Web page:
Story & Review by Jordan Roqmore | Photos Courtesy of Portraits by Bryan
When the East Texas Symphony Orchestra (ETSO) began searching for a music director two years ago, the response was overwhelming. More than 200 applications flooded the offices of the search committee, composed mostly of board members and musicians.
After several layers of interviews and eliminations, the five remaining applicants were asked to come and conduct a concert for the 2011-2012 season.
“They were here for a week leading up to their concert, and we had them out in the community as much as possible,” says Kathy Housby, patron services director. “They had dinner with donors, and we tried to do some public meet-and-greets to see how they interacted with Tyler and the community. As a part of that process, we asked for feedback from the audience.”
After the final concert of the season on April 28, the search committee reviewed all the reactions and responses from the community, board members and musicians. They chose Richard Lee, a Winnipeg, Canada, resident.
“There were a lot of good candidates,” Housby says. “It was a difficult decision, but Richard really rose to the top. He was actually the first to conduct in that season, but even at the end of the process, people still remembered him and how good he was.” Having been hired on immediately as music director, Lee will be conducting four of the five concerts this year for ETSO. He says the job is a good fit all around.
“The musicians and I seemed to work well together,” Lee says. “The board and administration and I get along very well, too. I feel very comfortable in Texas, and I love the food and the friendly locals.”
Along with his obligations in East Texas, Lee is also the music director for the Korean Canadian Symphony Orchestra in Toronto, the resident conductor of the Winnipeg Symphony Orchestra and the conductor of the University of Manitoba Symphony Orchestra. During the orchestra work season, September through May, Lee regularly travels between Winnipeg, Toronto and Tyler.
“Conductors are used to having to travel to work,” Lee says. “If you think about the relatively few professional and semi-professional orchestras in North America, even large cities like NYC will have only a handful. The bottom line is, if you want to work, you have to travel.”
Lee began his musical experience at the age of five with the piano and moved on to the violin two years later. At 17, he passed piano and violin exams with honors at the Royal Conservatory of Music in Toronto.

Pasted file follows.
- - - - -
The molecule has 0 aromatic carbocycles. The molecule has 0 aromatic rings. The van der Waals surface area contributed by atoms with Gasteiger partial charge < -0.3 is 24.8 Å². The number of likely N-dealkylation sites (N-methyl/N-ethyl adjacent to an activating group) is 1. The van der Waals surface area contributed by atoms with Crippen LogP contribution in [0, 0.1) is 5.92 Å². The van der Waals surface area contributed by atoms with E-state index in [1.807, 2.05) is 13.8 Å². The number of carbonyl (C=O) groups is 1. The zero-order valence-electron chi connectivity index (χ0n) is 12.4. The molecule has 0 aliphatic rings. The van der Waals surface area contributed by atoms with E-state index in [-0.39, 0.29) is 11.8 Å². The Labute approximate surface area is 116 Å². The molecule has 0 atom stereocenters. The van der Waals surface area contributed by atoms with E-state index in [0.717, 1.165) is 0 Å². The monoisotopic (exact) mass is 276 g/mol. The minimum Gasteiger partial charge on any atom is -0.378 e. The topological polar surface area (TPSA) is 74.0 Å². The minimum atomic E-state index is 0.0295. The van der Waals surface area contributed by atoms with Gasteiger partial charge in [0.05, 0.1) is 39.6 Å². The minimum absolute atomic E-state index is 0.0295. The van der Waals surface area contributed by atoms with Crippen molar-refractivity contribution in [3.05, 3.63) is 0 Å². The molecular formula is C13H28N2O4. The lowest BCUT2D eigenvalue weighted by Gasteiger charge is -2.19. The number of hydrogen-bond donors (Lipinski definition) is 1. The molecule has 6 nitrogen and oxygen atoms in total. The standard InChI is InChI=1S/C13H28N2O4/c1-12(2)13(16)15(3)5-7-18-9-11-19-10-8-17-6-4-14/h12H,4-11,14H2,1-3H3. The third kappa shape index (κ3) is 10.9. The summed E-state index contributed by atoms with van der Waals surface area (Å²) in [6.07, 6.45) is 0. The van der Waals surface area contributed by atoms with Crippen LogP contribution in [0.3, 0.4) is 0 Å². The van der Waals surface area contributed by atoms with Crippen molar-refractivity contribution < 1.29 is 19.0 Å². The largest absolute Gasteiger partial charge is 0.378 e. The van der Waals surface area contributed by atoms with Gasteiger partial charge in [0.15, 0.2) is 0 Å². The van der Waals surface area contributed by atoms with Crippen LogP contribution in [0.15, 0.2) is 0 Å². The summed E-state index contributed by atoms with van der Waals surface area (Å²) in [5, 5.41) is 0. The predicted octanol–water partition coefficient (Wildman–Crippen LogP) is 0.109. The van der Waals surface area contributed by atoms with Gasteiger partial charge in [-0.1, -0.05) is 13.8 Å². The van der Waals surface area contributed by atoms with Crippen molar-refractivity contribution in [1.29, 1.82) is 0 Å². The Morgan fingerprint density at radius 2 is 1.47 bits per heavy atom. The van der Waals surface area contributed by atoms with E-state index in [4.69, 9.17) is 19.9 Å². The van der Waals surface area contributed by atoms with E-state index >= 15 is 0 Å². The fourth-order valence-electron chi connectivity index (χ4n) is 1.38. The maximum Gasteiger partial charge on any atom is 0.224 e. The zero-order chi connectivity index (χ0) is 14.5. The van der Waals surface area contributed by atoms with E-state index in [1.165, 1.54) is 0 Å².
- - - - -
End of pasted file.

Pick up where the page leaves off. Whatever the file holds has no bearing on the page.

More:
“After several long years of coerced practicing, I eventually began to enjoy playing,” Lee says. “After a brief and ill-advised stint as a physics major, I came to my senses and pursued a degree in music performance at the University of Toronto as both a violinist and violist.”
Lee went on to teach middle school music for five years. During that time, he received his first encounters with conducting. “The first time I conducted, it happened completely by accident,” Lee says. “The second time I was asked to conduct, it was because the conductor quit at the last minute and they were desperate. However, it wasn’t until I went back to school in 2000 to get my master’s degree in Orchestral Conducting that I really became serious about it.”
Along with professionally conducting orchestras across the continent, Lee also considers himself an avid sports fan, news junkie and connoisseur of fine ales, whiskies and cigars.
“I don’t have a lot of downtime during the work season,” Lee says. “The rehearsals for an approaching concert are intense, and preparing for them is very time-consuming. The goal of rehearsal isn’t necessarily perfection; it’s about bringing a convincing musical experience to the audience.”
During a performance, both the conductor and musicians will have the same piece of music in front of them, but the conductor is in charge of leading the overall sound of the orchestra.
“I don’t know that people always understand how much difference a conductor can make to a performance,” Housby says. “It’s why people that love classical music might have three or four different recordings of the same piece. Yes, the orchestras are going to be a little bit different, but each conductor brings his own sound or style to that performance.” ETSO’s next concert, on January 12, will be “Shall We Dance,” a work by Martin Gould written to feature a tap dancer as the soloist performing with the orchestra. Although this will be the only concert this season with a guest conductor, Lee considers it a positive take on modern orchestral performances.
“In general, I think collaborations are great,” Lee says. “The more we can incorporate other art forms and disciplines from around the area, the better. Things such as the dancers performing with ETSO this year make this a very inclusive and eclectic season.”
The 2013-2014 ETSO season will be the first Lee will be in charge of designing. He says his goal is to meet everybody’s taste at some point in the season next year.
“I can’t give any real details about the upcoming season, but I will say that I do try to make sure that the music I choose reflects not only my taste, but a variety of tastes,” Lee says. “You may not be familiar with all the music we perform, but it all expresses something important. If you come to a show open to the music, it can move you and really take you somewhere.”
“There’s long been a sort of intimidation factor when you talk about orchestras and coming to a concert,” Housby says.
“People say, ‘Do I have to put on my tuxedo?’” No, come in whatever and come as you are. Come and experience the orchestra once and we think you’ll come back again.”
To find out details for upcoming performances or to purchase tickets starting at $10, visit ETSO.org.